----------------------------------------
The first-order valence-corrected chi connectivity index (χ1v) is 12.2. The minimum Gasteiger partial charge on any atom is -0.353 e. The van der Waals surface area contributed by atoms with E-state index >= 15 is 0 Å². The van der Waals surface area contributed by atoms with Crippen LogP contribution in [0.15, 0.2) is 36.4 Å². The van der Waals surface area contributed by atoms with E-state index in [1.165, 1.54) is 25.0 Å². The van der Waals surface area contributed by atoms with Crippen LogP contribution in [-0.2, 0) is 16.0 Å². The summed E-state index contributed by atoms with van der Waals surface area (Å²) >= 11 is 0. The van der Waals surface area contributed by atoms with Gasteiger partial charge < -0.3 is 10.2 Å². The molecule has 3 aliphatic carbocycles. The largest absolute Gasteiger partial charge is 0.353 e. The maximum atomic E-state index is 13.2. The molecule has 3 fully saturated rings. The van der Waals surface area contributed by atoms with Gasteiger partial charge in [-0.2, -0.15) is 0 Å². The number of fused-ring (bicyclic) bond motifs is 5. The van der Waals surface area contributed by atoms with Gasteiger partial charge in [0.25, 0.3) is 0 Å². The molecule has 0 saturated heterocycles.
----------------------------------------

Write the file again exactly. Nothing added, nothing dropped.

The first-order valence-corrected chi connectivity index (χ1v) is 12.2. The minimum Gasteiger partial charge on any atom is -0.353 e. The van der Waals surface area contributed by atoms with E-state index >= 15 is 0 Å². The van der Waals surface area contributed by atoms with Crippen LogP contribution in [0.15, 0.2) is 36.4 Å². The van der Waals surface area contributed by atoms with E-state index in [1.165, 1.54) is 25.0 Å². The van der Waals surface area contributed by atoms with Crippen LogP contribution in [-0.2, 0) is 16.0 Å². The summed E-state index contributed by atoms with van der Waals surface area (Å²) >= 11 is 0. The van der Waals surface area contributed by atoms with Gasteiger partial charge < -0.3 is 10.2 Å². The molecule has 3 aliphatic carbocycles. The largest absolute Gasteiger partial charge is 0.353 e. The maximum atomic E-state index is 13.2. The molecule has 3 fully saturated rings. The van der Waals surface area contributed by atoms with Gasteiger partial charge in [-0.2, -0.15) is 0 Å². The number of fused-ring (bicyclic) bond motifs is 5. The van der Waals surface area contributed by atoms with Gasteiger partial charge in [0.25, 0.3) is 0 Å². The molecule has 0 saturated heterocycles.